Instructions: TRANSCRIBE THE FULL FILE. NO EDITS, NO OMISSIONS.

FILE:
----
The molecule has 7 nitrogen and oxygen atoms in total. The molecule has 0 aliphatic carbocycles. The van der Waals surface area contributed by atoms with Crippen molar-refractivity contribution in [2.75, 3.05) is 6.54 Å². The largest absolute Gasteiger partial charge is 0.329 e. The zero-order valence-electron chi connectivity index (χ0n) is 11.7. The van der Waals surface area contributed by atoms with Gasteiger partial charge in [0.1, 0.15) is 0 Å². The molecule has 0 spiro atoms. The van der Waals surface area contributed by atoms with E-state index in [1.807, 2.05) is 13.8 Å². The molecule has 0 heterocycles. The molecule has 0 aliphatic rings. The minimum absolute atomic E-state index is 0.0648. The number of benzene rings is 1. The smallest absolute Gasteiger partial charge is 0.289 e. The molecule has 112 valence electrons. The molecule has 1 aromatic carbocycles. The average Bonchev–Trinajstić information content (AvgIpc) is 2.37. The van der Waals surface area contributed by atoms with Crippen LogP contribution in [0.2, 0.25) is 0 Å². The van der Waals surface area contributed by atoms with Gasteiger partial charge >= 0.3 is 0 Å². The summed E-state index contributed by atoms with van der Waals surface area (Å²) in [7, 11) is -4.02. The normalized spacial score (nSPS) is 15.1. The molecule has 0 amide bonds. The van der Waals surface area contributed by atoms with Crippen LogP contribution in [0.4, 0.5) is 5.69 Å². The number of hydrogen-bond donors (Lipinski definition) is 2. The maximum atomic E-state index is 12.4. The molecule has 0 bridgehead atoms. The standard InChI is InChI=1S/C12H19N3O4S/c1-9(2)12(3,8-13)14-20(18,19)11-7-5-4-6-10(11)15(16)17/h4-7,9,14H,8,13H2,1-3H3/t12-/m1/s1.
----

The molecule has 7 nitrogen and oxygen atoms in total. The molecule has 0 aliphatic carbocycles. The van der Waals surface area contributed by atoms with Crippen molar-refractivity contribution in [2.75, 3.05) is 6.54 Å². The largest absolute Gasteiger partial charge is 0.329 e. The zero-order valence-electron chi connectivity index (χ0n) is 11.7. The van der Waals surface area contributed by atoms with Gasteiger partial charge in [0.1, 0.15) is 0 Å². The molecule has 0 spiro atoms. The van der Waals surface area contributed by atoms with E-state index in [1.807, 2.05) is 13.8 Å². The molecule has 0 heterocycles. The molecule has 0 aliphatic rings. The minimum absolute atomic E-state index is 0.0648. The number of benzene rings is 1. The smallest absolute Gasteiger partial charge is 0.289 e. The molecule has 112 valence electrons. The molecule has 1 aromatic carbocycles. The average Bonchev–Trinajstić information content (AvgIpc) is 2.37. The van der Waals surface area contributed by atoms with Crippen LogP contribution in [0.2, 0.25) is 0 Å². The van der Waals surface area contributed by atoms with Gasteiger partial charge >= 0.3 is 0 Å². The summed E-state index contributed by atoms with van der Waals surface area (Å²) in [7, 11) is -4.02. The normalized spacial score (nSPS) is 15.1. The molecule has 0 amide bonds. The van der Waals surface area contributed by atoms with Crippen LogP contribution in [0.4, 0.5) is 5.69 Å². The number of hydrogen-bond donors (Lipinski definition) is 2. The maximum atomic E-state index is 12.4. The molecule has 0 bridgehead atoms. The standard InChI is InChI=1S/C12H19N3O4S/c1-9(2)12(3,8-13)14-20(18,19)11-7-5-4-6-10(11)15(16)17/h4-7,9,14H,8,13H2,1-3H3/t12-/m1/s1.